Flares may be considered to result from the loss of equilibrium in magnetic configurations. Although reconnection is a general phenomenon, it occurs in an impulsive way only in the corona, where collisions are rare and thus the plasma is highly conductive. Regular flares must be considered as extreme phenomena of the continuous dynamics of the corona. Radio noise storms (type I bursts) and meter wave type III bursts hint at activity in the high corona that is not yet accessible to other wavelengths and is prone to surprises.
Therefore, flares should not be considered exceptional catastrophes that occur rarely and mostly during solar maximum. Flare-like brightenings, called nanoflares, occur in the quiet corona at a rate of at least a few thousand per second. Is the corona heated by flares? It may well be that the impulsive processes in the coronal plasma related to sudden changes in resistivity are the cause of the corona. We cannot answer this question definitively, however, as long as we do not understand how much energy flares deposit into the corona in the various possible ways. Furthermore, the corona below 20,000 km above the photosphere, including the transition region, is not well explored in flare research. It is also the place where most of the coronal heating occurs. This region will soon become accessible to white light coronagraphs and high-temperature line observations. The future of flare research will also profit from spatial resolution in decimetric radio waves.
Regular flares are not two of a kind, and each flare has individual features. For this reason, it is not surprising that observations at various wavelengths do not correlate in a simple manner as predicted by a simple scenario. The fact, that every flare appears to be different, must be taken as evidence that coronal dynamics has many degrees of freedom. Nevertheless, recent observations in X-rays and EUV allow identifying the magnetic topologies, confirming the general scenario of reconnection. They have shown that various groups of flares exist and have greatly contributed to our ever growing understanding of coronal phenomena.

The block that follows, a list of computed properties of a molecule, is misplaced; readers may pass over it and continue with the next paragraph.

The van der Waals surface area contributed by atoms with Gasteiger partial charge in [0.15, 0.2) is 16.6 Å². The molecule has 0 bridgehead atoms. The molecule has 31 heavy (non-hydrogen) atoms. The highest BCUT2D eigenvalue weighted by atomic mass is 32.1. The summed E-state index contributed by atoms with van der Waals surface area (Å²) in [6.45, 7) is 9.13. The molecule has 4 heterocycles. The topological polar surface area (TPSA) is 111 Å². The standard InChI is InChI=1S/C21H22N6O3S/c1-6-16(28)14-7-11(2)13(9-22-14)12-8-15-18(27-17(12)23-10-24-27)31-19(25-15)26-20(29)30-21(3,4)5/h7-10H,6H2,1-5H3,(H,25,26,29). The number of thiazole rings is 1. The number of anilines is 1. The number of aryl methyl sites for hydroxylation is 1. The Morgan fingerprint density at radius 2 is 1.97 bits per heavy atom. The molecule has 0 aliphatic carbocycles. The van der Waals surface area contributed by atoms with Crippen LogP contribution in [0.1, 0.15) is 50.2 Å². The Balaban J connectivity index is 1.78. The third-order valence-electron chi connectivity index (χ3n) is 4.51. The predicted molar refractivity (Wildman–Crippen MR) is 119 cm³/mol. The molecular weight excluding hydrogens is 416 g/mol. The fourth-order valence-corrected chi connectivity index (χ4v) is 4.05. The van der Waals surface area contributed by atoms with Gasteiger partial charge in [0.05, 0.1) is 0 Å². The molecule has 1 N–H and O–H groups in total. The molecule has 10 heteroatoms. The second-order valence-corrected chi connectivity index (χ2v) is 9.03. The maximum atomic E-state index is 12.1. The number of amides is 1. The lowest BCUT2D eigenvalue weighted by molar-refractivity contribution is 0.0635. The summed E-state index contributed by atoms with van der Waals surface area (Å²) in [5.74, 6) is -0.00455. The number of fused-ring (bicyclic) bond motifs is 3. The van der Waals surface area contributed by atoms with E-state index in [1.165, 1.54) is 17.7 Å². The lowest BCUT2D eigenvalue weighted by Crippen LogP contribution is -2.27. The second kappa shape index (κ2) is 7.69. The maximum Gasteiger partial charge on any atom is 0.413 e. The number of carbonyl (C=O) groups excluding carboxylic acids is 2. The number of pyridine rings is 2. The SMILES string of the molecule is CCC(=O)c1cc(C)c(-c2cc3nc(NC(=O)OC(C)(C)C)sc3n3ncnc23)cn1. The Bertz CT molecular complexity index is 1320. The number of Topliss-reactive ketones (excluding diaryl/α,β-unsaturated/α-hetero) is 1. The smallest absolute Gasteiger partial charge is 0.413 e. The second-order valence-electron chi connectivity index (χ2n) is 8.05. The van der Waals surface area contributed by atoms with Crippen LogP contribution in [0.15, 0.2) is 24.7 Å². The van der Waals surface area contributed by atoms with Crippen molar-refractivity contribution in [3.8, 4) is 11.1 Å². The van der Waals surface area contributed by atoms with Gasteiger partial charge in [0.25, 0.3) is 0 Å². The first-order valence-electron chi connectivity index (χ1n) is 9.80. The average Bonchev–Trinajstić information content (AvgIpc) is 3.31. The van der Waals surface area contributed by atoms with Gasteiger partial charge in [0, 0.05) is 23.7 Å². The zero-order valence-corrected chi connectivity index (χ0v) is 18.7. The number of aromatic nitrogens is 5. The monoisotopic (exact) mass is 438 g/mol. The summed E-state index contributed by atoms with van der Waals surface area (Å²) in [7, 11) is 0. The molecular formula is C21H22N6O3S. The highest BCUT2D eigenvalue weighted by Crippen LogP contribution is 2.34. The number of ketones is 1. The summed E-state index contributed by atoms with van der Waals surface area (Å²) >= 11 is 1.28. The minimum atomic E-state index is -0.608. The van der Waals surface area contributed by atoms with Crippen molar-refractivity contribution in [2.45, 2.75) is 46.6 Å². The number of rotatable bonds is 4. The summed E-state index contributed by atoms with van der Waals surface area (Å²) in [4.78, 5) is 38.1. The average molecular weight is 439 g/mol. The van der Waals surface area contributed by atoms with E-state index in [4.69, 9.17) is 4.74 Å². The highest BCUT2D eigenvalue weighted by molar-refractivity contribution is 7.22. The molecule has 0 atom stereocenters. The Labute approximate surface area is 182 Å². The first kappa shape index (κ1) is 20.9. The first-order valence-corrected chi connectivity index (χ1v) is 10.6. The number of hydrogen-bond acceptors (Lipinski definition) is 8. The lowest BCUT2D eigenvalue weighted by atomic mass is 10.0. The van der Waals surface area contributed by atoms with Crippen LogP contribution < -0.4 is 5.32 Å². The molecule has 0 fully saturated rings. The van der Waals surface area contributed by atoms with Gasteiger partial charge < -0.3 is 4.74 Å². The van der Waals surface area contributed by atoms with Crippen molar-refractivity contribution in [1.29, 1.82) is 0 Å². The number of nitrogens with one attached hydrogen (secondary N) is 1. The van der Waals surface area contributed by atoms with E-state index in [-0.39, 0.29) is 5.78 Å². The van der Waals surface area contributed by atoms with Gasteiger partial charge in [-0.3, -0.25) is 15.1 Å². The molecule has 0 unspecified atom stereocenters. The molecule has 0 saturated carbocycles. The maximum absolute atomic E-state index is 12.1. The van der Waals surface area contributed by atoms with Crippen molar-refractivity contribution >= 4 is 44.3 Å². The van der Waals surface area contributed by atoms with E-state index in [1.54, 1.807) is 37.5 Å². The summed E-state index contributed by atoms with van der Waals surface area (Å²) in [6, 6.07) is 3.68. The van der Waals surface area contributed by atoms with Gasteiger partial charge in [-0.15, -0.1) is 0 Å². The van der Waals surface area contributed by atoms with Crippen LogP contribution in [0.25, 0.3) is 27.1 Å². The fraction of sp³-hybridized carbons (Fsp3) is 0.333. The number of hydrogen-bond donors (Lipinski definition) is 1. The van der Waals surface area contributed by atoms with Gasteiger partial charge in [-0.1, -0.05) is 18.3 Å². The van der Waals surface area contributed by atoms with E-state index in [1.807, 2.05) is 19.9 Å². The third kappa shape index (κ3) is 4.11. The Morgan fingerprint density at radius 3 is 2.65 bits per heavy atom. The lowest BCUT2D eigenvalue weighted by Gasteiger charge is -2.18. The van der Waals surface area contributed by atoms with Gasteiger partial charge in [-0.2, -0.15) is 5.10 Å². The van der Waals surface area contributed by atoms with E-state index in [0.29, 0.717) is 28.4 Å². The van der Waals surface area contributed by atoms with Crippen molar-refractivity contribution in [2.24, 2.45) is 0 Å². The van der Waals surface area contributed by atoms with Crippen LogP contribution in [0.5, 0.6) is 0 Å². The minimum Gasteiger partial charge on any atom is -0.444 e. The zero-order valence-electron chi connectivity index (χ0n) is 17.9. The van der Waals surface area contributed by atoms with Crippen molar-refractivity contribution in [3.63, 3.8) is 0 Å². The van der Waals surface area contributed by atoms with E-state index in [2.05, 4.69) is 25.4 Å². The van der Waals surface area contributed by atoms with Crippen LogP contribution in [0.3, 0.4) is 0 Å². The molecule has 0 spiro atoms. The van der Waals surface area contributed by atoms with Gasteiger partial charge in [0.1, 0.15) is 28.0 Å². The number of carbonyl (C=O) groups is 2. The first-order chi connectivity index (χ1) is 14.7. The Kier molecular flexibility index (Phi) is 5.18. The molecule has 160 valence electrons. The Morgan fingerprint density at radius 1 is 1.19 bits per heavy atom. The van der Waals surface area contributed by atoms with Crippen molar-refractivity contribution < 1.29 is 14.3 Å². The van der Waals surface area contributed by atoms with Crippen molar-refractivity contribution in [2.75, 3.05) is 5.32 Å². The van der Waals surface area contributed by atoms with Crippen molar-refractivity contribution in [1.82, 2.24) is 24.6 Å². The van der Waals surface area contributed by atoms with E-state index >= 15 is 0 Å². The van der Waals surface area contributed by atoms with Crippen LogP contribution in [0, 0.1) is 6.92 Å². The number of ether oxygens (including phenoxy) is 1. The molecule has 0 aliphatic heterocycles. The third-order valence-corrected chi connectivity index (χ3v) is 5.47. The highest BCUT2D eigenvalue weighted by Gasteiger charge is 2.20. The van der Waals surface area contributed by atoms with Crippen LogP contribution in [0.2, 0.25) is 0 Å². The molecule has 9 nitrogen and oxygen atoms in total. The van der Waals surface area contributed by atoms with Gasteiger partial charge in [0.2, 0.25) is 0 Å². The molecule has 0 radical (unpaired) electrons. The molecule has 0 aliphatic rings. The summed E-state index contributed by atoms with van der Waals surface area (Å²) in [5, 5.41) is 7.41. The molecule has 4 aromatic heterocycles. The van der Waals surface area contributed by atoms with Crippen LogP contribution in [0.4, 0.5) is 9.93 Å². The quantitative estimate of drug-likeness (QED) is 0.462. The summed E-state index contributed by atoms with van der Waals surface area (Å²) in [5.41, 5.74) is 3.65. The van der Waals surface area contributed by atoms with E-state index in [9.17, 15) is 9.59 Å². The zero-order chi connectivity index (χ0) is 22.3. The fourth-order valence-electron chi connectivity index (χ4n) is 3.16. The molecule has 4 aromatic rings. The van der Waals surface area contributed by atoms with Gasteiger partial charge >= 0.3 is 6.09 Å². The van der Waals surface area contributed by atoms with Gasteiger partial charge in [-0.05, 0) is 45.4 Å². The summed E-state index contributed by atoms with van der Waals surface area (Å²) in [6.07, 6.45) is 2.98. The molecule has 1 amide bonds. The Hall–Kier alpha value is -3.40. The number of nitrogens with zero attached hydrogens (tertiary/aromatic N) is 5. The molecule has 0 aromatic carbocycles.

Flares consist of a series of processes, starting with energy build-up in the corona and ending by restructuring the magnetic configuration and releasing magnetic energy. The processes include reconnection, anomalous resistivity, efficient particle acceleration, particle propagation, coronal and chromospheric heating, evaporation, mass loss, high-frequency waves and MHD oscillations, as well as various emission mechanisms. All these processes are important issues in astrophysics and worth studying for their own. They all have seen significant progress in the past decades and will be addressed by the new observing facilities planned and in construction. A major impact can be expected from simultaneous imaging observations in practically all wavelengths. They will greatly contribute to the growing physical understanding of solar flares in the near future.
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